A very pretty Silver pullet had been chosen as The Best Sebright and she was whisked away to a special cage at the top of the Big Hall. There was a Special Judge who studied all of the Best Birds and he picked the Sebright as Best True Bantam. Her Dad was so excited as he watched nervously from behind the taped-off area. We couldn't see what was going on from where we were, but Mum kept us informed. We were all so excited! Next was to pick the Supreme Champion from the different section winners. And her Dad was pacing up and down between the cages - until! Yes! The Important Judge picked his Silver Sebright as winner at The Big Show! Her Dad was congratulated and kissed and patted on the back and the beautiful little Sebright looked proudly out of her huge cage at the other 6,092 competitors that she had just beaten. What a truly wonderful day. I can't wait to tell my Uncle Gordon and Auntie Sylvia. Love Ron xxx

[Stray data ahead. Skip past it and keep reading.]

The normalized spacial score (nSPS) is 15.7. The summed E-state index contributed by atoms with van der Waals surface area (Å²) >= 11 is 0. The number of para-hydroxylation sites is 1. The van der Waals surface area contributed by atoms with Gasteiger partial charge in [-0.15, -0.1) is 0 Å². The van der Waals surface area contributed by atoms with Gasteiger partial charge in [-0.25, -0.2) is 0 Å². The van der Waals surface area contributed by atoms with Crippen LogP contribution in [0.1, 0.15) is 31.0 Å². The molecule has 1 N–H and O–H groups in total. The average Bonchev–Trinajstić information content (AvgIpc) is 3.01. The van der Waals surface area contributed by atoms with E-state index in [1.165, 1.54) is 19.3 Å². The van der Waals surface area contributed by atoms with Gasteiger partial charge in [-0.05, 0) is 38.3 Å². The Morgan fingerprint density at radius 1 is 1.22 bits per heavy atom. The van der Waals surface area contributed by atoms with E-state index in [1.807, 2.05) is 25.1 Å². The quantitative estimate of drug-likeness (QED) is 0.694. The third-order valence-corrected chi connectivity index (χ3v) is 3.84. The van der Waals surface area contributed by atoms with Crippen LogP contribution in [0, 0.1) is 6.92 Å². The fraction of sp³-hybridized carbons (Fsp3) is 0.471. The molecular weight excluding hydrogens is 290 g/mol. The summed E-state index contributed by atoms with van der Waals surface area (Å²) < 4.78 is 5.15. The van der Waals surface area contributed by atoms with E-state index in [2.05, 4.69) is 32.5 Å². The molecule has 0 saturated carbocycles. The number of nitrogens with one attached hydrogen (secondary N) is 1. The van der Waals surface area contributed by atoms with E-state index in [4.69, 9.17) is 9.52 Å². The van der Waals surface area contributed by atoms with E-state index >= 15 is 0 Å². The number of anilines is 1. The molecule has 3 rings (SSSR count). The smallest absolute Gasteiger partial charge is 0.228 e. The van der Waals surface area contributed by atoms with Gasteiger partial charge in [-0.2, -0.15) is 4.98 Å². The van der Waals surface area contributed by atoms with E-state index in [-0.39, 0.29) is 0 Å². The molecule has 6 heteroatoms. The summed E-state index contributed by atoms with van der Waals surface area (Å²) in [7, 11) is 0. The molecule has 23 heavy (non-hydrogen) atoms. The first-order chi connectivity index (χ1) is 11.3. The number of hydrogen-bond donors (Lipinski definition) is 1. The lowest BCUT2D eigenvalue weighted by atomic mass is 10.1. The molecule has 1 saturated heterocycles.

Nora after her bath
The Selection has been made! There are eight places to be filled and Dad has been studying our feathers in the minutest detail.
Finally he announced (in reverse order) his choice. And we all congratulated our lucky friends and relatives. I am thrilled to say that two of my nephews and two of my nieces have been chosen! Ron and Don, and Dora and Nora! Sylvia told me that her friend Sylvester, and his son Syd have also
Ron looks indignant in the shower
been picked. Along with Ila and Mannfred, two Rumpy friends whose relatives came from the Isle of Mann.
They had to go to Wattlebury Cottage for a bath and then were dried with a chicken-sized leaf-blower. Now they are in special pens so that they keep clean and they will have to get a good night's sleep as it will be a very early start tomorrow.